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posted by justsomebodythatyouusedtoknow at 10:01 AM on December 24, 2013 [3 favorites]


Some of the greatest evils in history have been committed in the name of national liberation, which is not to say that national liberation is itself evil.

One could say this about just about anything. Some of the history's greatest evils have been committed in the name of: ____________. Try anything. Even rainbows or lollipops.

For example: the Great Lollipop Massacre of '03. Remember that? Yeah, thought not. Learn to history.
posted by IvoShandor at 10:07 AM on December 24, 2013 [1 favorite]


Goddam smog. Curse you, Henry Ford. Goddam crowded parking lots. And curse your goddam kids, too. And gas prices. And them goddam pearl divers that twist our tails on account of the oil. Somebody needs to be called to account for this.

But, back to Fearful Admiration of fact and theory.

Ode to the AK and its children. Fine. That little SKS carbine was a son of a bitch at close range, too. (Sweet rifle, the SKS, you can empty the clip without losing your sight picture.) They both had fearsome bayonets, skinny triangular blades, like fencing foils they were, and when they folded out, over a foot long, they gave me the shivers. See, I was trained with an M-14, but I traded it in for the little plastic M-16 when it came time to be a soldier for real. This was about three days before I set foot in Vietnam, while I was still on Okinawa, dying my T-shirts and shorts green, and packing my duffle bag. I knew right away that I wouldn't be mounting a bayonet charge with that little plastic piece of shit, but I was mighty impressed with what happened at the firing range, when I flipped it onto Rock and Roll and burned off 20 rounds. Yessir. Both the AK and that SKS were made for close in fighting, butt smashing with those hefty wooden stocks, and the M-16 fired magic bullets. Throwing apples at oranges.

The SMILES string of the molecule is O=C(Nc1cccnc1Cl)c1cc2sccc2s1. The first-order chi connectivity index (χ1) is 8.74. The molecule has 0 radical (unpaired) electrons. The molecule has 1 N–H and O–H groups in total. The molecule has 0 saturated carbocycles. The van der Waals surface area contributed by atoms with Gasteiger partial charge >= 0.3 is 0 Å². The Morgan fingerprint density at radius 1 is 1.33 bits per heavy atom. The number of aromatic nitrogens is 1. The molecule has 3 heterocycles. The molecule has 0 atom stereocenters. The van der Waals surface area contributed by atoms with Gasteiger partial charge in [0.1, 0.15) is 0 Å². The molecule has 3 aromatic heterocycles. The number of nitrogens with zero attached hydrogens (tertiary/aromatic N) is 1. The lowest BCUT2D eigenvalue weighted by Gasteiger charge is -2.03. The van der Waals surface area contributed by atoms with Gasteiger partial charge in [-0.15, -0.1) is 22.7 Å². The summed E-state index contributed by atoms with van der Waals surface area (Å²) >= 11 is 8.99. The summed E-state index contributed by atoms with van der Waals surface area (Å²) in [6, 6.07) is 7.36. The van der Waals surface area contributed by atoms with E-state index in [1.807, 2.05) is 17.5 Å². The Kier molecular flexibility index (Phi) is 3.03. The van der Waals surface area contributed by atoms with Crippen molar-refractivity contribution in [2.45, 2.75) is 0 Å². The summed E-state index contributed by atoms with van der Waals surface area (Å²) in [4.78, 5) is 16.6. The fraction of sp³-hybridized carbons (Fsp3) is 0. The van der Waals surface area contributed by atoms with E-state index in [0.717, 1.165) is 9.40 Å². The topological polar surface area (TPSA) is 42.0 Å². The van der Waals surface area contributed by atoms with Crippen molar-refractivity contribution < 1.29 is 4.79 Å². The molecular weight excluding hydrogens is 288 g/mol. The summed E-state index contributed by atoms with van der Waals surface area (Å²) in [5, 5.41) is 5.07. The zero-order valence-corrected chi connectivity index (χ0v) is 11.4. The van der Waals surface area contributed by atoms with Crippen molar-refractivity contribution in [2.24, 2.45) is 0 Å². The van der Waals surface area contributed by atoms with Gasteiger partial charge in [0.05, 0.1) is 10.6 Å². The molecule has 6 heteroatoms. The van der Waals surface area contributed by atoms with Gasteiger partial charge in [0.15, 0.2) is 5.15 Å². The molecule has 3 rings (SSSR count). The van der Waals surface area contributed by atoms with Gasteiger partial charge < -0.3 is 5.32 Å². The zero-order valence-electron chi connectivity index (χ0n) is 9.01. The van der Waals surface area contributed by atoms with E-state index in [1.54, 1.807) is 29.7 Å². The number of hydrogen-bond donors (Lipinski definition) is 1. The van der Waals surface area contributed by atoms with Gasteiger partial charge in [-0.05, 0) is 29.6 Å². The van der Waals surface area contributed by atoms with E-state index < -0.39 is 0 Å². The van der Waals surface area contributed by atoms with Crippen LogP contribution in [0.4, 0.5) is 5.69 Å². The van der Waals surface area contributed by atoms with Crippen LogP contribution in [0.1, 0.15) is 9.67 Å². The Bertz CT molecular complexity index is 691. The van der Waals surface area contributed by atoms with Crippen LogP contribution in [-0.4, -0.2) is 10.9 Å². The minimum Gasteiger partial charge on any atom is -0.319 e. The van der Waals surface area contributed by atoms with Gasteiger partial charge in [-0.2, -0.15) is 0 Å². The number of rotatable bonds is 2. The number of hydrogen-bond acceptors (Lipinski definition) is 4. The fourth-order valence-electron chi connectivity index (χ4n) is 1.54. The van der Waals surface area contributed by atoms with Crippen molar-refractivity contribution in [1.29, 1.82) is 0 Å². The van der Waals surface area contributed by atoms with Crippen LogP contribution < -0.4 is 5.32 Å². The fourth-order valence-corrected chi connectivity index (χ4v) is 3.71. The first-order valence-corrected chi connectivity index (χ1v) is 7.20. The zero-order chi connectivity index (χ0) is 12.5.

But the AK-47 was a mythical monster to us for the longest time; well, I guess it was only about two months before we caught D-500 in the bend of the river in D-Zone, killed them all. We laid their captured weapons out in rows, to take inventory. Chinese types, Russian types, plus those other little darlings, like the RPD and that monstrous son of a bitch that shot them 12.7 mm rounds. Also, a spiffy 11mm bolt-action sniper rifle with a very good 3X scope.

Some of the guys on the teams liked to carry the AK for a while....something about taking the weapon out of those dead hands, and his ammo pouches and magazines...useful trophies that you earn the most elemental way possible. Sometimes we carried them specifically to confuse things during ambushes. But most guys on the teams gave them up and went back to the M-16. Ammo was the main issue there. Plus, for the longest time, the M-16 was The Black Rifle, as they called it, and they had heard the myths about how the bullet would turn you into hamburger as it went tumbling through the meat. Down in III Corps, in the Herd, we never had any jamming issues with our weapons. Anyhow, you could hear the AK's voice through the din of a gunfight, sounded like tearing a cardboard box...we'll maybe not quite, just a bunch of pops and clanks, but you knew.

I will say, for the record, that I never once cursed the inventor of the AK-47, although I did sometimes have harsh thought about some of the guys who were using them.
posted by mule98J at 10:35 AM on December 24, 2013 [12 favorites]


-Josh Rushing's Al-Jazeera report on the AK-47, [A] weapon considered more lethal than the atomic bomb, including interview with the inventor.

-The Kalashnikov rifle family tree, including the soldiers who consider themselves as tough as the rifle they carry.

RIP _/|\_
posted by Pirate-Bartender-Zombie-Monkey at 12:37 PM on December 26, 2013


Is Mikhail Kalashnikov In Hell? The Man Was Confident He Would Not Go There
posted by Pirate-Bartender-Zombie-Monkey at 3:36 PM on December 26, 2013


5 Reasons for the AK’s Legendary Reliability

posted by the man of twists and turns at 8:38 AM on December 30, 2013 [3 favorites]


One of the things I really appreciated about Mr K. was in Josh Rushing's interview. JR pulls out an AK-47-shaped bottle of vodka that had been released in Russia.

Mr K. was surprised and HELLA upset. "I DO NOT APPROVE!" was his reaction. He didn't want his gun associated with getting drunk.

just realized the Josh Rushing YT video isn't available in the US. Part 1, Part 2
posted by Pirate-Bartender-Zombie-Monkey at 9:07 AM on December 30, 2013 [1 favorite]


Dead AK-47 Inventor To Be Buried In Mud For A Week, Cleaned Off, Then Put Back To Work
posted by the man of twists and turns at 10:57 PM on January 5 [3 favorites]


Okay, now *that's* funny.
posted by Tell Me No Lies at 5:23 PM on January 6


The Russian Orthodox Church just released a letter that Kalashnikov sent to the Patriarch expressing remorse and sadness at what his weapon has done.
posted by Salvor Hardin at 2:29 PM on January 13 [1 favorite]